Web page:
With both UIs, Microsoft intends to achieve a balancing act, as both of user interfaces together harmoniously is an important part of Windows 8.
You can seamlessly switch between Metro style apps and the improved Windows desktop. Existing apps, devices, and tools all remain and are improved in Windows 8.
As posted in the official Windows 8 blog;
the role of the Windows desktop is clear. It powers the hundreds of thousands of existing apps that people rely on today, a vast array of business software, and provides a level of precision and control that is essential for certain tasks. The things that people do today on PCs don’t suddenly go away just because there are new Metro style apps. The mechanisms that people rely on today (mice, physical keyboards, trackpads) don’t suddenly become less useful or “bad” just because touch is also provided as a first-class option. These tools are quite often the most ergonomic, fast, and powerful ways of getting many things done.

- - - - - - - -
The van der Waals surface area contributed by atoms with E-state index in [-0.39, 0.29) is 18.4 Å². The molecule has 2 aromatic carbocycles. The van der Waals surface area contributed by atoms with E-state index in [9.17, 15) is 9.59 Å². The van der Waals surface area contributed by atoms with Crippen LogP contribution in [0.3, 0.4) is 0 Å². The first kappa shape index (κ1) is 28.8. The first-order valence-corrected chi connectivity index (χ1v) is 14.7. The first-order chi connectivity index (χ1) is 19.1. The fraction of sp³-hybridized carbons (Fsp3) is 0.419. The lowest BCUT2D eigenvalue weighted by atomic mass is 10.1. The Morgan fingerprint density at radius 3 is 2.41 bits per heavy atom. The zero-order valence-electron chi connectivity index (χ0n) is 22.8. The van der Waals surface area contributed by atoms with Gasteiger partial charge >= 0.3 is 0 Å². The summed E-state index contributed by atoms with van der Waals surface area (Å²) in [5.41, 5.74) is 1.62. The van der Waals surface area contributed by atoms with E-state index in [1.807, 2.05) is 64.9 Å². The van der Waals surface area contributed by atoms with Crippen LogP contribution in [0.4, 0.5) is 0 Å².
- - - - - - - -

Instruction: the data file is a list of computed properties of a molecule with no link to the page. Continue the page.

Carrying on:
Windows 8 is reimagined from the chips all the way to the user experience, to enable new scenarios, new apps, and new ways of using a PC.